Creating Passionate Users has a discussion on tool selection that I mostly agree with, and promote in all the companies I consult with. My only contention with the piece would be a semantic issue ... the use of the phrase "best tool".
"Best" is the superlative of "good", and if you hit the dictionary to look at the term, "good", you will see that it mostly deals with the nature of a thing. So describing a tool as "the best" implies an evaluation of its inherent quality. And this is why you get the religious wars about programming tools, because a thing is not intrinsically good or bad, just good or bad in a specific context for a specific purpose (a computer might be designed so poorly as to be totally useless for coding, but might make a wonderful and truly artistic doorstop.) The only way to argue about a thing being intrinsically good or bad is to fabricate an abstract ideal, and compare the item being debated to that manufactured ideal.
I would prefer the term, "appropriate" ... suitable for a particular person, condition, occasion, or place.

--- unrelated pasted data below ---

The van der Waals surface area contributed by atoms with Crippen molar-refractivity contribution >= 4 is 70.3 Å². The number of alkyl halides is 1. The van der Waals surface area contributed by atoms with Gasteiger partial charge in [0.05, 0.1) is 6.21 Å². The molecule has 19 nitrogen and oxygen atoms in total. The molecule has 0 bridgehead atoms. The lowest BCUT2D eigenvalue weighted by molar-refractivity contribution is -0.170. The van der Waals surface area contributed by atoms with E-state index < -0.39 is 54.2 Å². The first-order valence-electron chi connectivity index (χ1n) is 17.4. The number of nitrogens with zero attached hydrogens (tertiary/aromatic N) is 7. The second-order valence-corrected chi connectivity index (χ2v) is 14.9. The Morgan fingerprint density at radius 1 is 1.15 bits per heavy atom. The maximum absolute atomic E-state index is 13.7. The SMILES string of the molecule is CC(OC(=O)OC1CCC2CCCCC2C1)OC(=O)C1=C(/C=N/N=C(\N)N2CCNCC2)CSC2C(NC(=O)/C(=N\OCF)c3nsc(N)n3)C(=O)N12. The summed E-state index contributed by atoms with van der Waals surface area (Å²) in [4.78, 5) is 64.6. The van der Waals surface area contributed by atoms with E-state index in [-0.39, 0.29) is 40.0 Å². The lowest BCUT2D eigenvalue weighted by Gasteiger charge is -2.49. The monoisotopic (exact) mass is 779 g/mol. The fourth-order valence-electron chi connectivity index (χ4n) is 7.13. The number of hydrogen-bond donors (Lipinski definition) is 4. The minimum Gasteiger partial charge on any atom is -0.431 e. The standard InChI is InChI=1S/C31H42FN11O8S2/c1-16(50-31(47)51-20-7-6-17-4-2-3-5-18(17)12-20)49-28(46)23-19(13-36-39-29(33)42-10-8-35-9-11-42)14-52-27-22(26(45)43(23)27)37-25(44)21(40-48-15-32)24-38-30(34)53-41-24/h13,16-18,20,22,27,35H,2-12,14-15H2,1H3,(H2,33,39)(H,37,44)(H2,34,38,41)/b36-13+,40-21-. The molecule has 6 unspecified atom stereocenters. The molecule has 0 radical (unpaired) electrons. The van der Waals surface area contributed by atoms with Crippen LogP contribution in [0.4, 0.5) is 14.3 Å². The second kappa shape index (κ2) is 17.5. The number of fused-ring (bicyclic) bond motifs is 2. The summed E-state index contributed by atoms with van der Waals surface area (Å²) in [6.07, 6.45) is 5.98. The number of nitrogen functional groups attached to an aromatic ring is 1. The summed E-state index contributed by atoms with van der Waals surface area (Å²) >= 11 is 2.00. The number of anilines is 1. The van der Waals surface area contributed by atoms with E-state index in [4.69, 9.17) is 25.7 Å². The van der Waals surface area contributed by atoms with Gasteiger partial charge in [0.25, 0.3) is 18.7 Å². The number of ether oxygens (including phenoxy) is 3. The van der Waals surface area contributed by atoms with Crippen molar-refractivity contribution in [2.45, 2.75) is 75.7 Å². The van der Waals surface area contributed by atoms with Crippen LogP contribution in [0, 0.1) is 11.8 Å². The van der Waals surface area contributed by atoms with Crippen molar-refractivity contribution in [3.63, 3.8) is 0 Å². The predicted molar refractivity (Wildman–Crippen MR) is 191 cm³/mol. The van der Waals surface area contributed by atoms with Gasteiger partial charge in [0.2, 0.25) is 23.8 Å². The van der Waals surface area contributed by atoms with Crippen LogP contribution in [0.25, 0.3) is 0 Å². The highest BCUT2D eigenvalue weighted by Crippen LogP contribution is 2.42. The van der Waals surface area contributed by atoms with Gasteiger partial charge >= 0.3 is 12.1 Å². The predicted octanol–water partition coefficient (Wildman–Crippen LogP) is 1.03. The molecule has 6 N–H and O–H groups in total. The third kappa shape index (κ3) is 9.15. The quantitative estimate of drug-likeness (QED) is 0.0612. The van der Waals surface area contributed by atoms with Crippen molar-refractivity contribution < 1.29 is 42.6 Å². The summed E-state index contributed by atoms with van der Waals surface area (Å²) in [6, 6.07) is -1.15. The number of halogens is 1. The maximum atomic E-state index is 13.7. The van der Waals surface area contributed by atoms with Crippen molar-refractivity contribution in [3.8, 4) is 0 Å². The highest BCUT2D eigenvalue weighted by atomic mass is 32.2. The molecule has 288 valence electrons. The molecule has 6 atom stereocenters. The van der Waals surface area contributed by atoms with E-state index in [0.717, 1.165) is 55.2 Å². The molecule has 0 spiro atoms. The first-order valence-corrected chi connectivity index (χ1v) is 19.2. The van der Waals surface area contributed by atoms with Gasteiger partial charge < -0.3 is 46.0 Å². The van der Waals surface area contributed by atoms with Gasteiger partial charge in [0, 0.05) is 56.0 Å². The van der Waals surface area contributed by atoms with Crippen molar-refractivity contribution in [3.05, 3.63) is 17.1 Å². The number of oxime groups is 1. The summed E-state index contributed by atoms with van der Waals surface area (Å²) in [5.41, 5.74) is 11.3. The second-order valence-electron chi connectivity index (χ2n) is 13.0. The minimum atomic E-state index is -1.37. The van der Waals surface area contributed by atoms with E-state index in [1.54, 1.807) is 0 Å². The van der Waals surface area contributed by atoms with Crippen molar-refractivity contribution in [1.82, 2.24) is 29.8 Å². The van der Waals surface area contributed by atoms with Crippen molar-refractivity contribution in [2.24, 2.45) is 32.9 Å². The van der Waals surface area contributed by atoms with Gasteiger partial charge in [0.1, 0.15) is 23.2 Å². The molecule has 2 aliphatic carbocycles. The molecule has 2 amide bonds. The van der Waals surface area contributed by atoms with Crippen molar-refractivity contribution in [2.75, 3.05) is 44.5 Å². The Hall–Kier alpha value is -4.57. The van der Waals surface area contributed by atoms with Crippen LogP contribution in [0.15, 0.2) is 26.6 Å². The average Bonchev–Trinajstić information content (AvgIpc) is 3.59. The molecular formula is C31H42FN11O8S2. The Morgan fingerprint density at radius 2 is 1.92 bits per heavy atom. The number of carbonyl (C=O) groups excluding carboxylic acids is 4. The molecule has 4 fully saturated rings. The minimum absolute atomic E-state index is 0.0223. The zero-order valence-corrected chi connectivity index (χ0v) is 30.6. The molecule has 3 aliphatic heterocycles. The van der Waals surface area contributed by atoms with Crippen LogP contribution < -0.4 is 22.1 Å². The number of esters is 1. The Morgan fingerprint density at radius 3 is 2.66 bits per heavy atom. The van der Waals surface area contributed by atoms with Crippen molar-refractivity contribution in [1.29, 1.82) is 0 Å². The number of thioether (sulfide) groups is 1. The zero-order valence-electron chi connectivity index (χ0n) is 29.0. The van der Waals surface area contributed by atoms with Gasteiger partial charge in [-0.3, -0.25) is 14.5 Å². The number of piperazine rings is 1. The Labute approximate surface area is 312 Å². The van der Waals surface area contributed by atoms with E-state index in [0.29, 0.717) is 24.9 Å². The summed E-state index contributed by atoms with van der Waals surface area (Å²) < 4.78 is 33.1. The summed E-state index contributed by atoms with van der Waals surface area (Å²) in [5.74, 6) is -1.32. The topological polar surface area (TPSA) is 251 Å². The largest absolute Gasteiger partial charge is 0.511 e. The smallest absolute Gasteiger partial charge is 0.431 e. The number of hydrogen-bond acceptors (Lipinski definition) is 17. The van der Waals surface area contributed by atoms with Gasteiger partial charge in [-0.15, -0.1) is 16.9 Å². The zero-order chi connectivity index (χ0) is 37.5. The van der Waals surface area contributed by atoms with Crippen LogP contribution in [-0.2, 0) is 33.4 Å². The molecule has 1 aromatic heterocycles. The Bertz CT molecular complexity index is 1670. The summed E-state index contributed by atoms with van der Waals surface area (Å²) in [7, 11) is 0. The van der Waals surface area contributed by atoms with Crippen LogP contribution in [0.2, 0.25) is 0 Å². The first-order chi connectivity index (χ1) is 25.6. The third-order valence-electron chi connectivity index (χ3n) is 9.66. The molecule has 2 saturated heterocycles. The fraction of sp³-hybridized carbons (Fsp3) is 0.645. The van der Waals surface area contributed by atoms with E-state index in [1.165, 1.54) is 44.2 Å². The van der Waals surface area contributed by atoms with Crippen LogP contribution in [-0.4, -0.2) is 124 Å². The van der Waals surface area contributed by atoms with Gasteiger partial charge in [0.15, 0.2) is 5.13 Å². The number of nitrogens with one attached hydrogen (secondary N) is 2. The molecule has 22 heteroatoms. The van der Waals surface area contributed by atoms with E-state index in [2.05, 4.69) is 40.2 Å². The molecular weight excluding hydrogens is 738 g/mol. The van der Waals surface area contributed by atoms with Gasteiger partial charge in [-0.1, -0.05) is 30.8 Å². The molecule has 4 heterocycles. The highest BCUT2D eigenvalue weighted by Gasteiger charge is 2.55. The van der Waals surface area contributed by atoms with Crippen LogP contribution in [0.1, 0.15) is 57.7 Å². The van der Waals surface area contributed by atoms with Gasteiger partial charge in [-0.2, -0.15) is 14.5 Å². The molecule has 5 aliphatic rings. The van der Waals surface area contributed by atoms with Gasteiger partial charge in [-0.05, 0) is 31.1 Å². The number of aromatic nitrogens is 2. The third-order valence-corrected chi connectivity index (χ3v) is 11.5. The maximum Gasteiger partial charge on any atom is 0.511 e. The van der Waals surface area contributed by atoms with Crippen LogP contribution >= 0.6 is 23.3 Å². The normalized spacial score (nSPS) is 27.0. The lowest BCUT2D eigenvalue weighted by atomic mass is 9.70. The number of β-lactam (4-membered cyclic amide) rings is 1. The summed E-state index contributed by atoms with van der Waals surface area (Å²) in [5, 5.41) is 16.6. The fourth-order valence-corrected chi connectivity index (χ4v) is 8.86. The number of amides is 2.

Selection of a tool (or language, or platform, or whatever) involves a multitude of issues. Not merely the obvious ones that were mentioned, or the subtle ones that a manager must consider such as (as mentioned in the comments) retaining talented programmers by giving them greater variety, but also the far more indirect issues such as tool longevity, likelyhood of the producing company being acquired, demand for the appropriate knowledge in the marketplace, etc.
For instance, when I was working in Baltimore, the marketplace was transitioning from VB.Net to C#. Why? I could never get a straight answer. The consequence was that there were suddenly a lot of VB programmers who either had to learn C# (starting at the bottom of the experience curve again) or find the rare VB gig. If I were a manager in Baltimore, I'd probably lean heavily toward using VB rather than C# if I could get a senior VB developer for the same price as a novice C# developer.